Correctness: As far as I could tell the experiments and claim are correct.

Clarity: Paper was well written overall although the explanation for Figure 4 could be more clear.

Relation to Prior Work: I think the paper did a good job discussing related work.

Reproducibility: Yes

Additional Feedback: I don't fully understand paragraph in line 108 on how it is related to explore-exploit in RL. I think we are not gaining much from this analogy. Minor typos/suggestions: Algorithm 1: switch from while loop to do-while to make sense of the "stop" flag. Or make while True and use continue/break statements L106: "optimzees" L219: "optmizee problemsduring" L272 "100, 200, 500, 1, 000" The comma for 1,000 is confusing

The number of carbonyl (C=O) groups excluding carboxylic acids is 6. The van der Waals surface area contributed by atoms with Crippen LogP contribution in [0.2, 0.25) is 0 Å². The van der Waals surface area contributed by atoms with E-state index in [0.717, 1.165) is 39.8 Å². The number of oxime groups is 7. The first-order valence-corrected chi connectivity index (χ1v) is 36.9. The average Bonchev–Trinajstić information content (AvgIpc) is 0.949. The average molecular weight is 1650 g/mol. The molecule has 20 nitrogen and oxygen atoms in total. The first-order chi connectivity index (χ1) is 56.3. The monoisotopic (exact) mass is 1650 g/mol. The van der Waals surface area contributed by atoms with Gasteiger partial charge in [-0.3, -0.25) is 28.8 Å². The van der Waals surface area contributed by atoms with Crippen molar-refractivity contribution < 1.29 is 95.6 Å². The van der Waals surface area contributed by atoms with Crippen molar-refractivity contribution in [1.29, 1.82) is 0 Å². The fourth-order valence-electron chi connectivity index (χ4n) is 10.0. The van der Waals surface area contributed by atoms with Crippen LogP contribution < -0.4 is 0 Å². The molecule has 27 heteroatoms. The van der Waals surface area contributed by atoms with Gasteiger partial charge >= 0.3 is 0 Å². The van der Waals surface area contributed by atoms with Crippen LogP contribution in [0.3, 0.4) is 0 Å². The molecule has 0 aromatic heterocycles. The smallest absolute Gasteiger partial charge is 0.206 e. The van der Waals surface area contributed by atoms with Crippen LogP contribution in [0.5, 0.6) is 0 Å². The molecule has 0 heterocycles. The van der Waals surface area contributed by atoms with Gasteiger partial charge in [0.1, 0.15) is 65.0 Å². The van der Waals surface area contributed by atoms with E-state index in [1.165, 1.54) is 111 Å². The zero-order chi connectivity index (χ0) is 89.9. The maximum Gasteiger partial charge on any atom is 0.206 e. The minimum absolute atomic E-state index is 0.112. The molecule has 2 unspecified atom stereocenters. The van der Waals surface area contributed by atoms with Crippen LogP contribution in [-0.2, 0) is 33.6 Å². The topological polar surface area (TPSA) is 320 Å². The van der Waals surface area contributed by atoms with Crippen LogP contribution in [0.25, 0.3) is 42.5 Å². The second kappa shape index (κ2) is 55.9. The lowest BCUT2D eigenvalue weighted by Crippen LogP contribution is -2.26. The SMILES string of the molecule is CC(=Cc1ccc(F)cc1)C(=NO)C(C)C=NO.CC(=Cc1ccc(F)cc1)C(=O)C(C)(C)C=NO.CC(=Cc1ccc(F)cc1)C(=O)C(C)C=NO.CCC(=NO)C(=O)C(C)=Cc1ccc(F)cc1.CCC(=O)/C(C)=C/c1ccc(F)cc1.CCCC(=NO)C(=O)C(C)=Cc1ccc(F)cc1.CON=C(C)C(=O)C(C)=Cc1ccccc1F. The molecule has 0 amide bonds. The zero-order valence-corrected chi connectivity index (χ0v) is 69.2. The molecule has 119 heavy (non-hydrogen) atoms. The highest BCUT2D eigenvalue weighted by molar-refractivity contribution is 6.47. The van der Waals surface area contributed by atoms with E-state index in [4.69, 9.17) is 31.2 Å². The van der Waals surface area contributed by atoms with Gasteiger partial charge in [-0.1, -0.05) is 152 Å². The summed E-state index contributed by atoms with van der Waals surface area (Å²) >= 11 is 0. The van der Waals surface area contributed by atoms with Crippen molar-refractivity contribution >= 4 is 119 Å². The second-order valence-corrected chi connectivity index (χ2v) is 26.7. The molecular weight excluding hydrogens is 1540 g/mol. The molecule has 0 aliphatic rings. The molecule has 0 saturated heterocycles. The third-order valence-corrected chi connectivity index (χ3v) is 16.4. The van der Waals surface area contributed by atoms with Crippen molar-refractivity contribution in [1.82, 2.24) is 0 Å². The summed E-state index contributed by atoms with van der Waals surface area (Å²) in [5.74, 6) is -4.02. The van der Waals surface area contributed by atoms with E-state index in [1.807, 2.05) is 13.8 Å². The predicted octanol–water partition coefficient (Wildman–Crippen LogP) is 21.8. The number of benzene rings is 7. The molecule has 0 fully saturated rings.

Review 2

Summary and Contributions: This paper presents simple techniques to improve the performance of L2O-DM, which is a standard baseline for learning to optimization problems. One is curriculum learning by controlling the number of training unrolling steps, and the other is imitation learning incorporating analytical optimizers. Although there are no theoretical foundations, empirical results support its usefulness to strengthen the baseline methods. Besides, the techniques can be incorpolated in the SOTA L2O models as well.

Strengths: (1) The proposed techniques are simple yet reasonable. (2) Empirical results are extensive and well support the benefit of imitation learning and curriculum learning in the L2O problem. (3) The paper is well written and easy to follow. (4) The topic is relevant to NeurIPS community.

Weaknesses: I don't have any major comments. Below are minor comments and questions. (1) Figure 5 suggests that the CL does not generalize well to the change of model architecture (MLP to CNN) compared to the IL. Can you explain the possible reason? (2) The definition of Lf(\phi), which is written in the line 98, is some what weird for me since the right side of expression does not depend on \phi.